Broome County Steps To A Healthier NY Partnership Brings "Give Me 5" Campaign To Local School Districts

BINGHAMTON, NY - The Broome County Health Department's STEPS TO A HEALTHIER NY PARTNERSHIP is bringing the National Cancer Institute's (NCI) message "eat 5 or more servings of fruits and vegetables every day for better health" to elementary school aged children in the Binghamton, Johnson City, and Union Endicott School Districts. The goal of the "Give Me 5" campaign in the schools is to increase children's consumption of fruits and vegetables by building awareness through creative educational venues and by increasing access to fresh fruits and vegetables at meal times and during before and after school programs.

Overweight children often become overweight adults with an increased risk for several chronic diseases, including diabetes, stroke, heart disease, arthritis and certain cancers. According to the Center for Disease Control, childhood obesity statistics have doubled in last decade. Reasons for this increase are not entirely clear and little is known about the prevention and treatment of overweight on a population basis. What is apparent, are risk factors that contribute to the childhood obesity epidemic, such as lack of physical activity, and equally important, lack of proper nutrition. Recent national estimates indicate that only half of U.S. children participate in vigorous physical activity, and less than a quarter eat the recommended 5 or more servings of fruits and vegetables per day. Social, economic, and cultural forces are also said to have an impact on the increasing prevalence of overweight among children in the U.S.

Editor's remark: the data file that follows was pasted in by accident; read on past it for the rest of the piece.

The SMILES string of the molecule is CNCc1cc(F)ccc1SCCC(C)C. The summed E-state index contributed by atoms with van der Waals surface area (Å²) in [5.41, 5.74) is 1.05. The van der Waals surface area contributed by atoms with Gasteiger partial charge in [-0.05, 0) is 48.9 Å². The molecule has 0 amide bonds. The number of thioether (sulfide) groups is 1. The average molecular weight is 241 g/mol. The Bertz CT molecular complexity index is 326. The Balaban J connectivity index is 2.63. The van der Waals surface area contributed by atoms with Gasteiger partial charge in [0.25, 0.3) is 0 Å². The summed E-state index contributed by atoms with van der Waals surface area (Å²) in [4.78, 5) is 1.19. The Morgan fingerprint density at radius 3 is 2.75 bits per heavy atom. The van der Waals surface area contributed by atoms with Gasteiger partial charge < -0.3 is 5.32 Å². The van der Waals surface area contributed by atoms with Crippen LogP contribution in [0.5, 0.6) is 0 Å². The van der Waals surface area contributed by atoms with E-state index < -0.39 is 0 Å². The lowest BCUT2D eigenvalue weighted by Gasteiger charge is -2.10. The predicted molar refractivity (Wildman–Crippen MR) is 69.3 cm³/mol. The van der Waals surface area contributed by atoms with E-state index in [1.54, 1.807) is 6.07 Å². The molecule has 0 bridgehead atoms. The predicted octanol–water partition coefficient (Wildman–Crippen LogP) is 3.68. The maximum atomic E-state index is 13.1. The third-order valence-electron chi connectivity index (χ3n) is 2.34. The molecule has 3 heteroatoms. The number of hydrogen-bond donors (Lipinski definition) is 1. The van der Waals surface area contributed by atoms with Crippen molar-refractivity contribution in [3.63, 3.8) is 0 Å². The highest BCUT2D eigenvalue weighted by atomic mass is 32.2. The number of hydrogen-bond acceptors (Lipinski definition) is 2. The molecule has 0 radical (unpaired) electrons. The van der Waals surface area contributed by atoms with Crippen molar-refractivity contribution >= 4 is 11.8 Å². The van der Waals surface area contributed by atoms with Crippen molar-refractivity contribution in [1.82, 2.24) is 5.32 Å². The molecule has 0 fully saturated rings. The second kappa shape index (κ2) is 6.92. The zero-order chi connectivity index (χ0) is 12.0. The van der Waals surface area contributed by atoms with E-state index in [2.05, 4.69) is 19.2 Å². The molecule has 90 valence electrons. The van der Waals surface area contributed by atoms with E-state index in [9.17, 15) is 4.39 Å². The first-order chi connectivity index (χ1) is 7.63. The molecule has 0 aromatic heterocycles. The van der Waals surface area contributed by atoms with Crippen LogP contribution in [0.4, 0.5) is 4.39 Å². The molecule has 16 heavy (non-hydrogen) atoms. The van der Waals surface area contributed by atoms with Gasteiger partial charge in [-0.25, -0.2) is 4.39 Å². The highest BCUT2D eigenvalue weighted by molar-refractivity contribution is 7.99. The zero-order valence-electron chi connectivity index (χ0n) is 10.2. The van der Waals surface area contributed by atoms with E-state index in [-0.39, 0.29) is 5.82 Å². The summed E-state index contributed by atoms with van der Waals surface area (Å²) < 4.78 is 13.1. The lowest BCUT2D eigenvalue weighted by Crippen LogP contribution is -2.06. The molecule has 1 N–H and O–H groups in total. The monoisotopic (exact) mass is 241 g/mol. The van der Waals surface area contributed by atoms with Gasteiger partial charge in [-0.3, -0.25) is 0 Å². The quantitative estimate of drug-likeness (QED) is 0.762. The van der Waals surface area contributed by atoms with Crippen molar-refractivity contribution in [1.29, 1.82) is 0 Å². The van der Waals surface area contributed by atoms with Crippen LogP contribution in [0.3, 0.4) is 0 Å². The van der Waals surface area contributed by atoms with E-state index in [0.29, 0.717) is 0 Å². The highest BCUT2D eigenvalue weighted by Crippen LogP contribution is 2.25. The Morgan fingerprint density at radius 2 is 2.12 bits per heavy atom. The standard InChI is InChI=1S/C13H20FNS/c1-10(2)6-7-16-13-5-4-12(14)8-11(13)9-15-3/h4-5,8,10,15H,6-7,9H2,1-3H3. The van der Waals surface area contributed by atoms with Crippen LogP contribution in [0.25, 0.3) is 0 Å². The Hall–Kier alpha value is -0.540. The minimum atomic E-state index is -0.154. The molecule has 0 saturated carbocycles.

As a reaction to the skyrocketing rates of childhood obesity, several pieces of legislation are being introduced at the federal level. A bill to provide healthy school vending machines was announced by Congresswoman Lois Capps. The Student Nutrition Act 2003 would create a grant program to help schools purchase vending machines that stock healthy food. The grants would also be used to help schools cover the cost to replace existing vending machines. The U.S. Department of Agriculture, which regulates school lunch programs, is enforcing the 30% fat content of school meals.

Locally, the Broome County Steps to a Healthier NY Partnership will work with school districts to: institute policy changes to purchase and serve fresh, locally grown produce; contract with food vending services that offer healthier food choices; adopt before and after school curriculums that offer cooking and healthy eating classes.

For more information on the Give Me 5 campaign, contact Diane O'Hora, Supervising Public Health Educator for the Broome County Health Department at 607.778.3921 or by e-mail at dohora=$Edomain;?>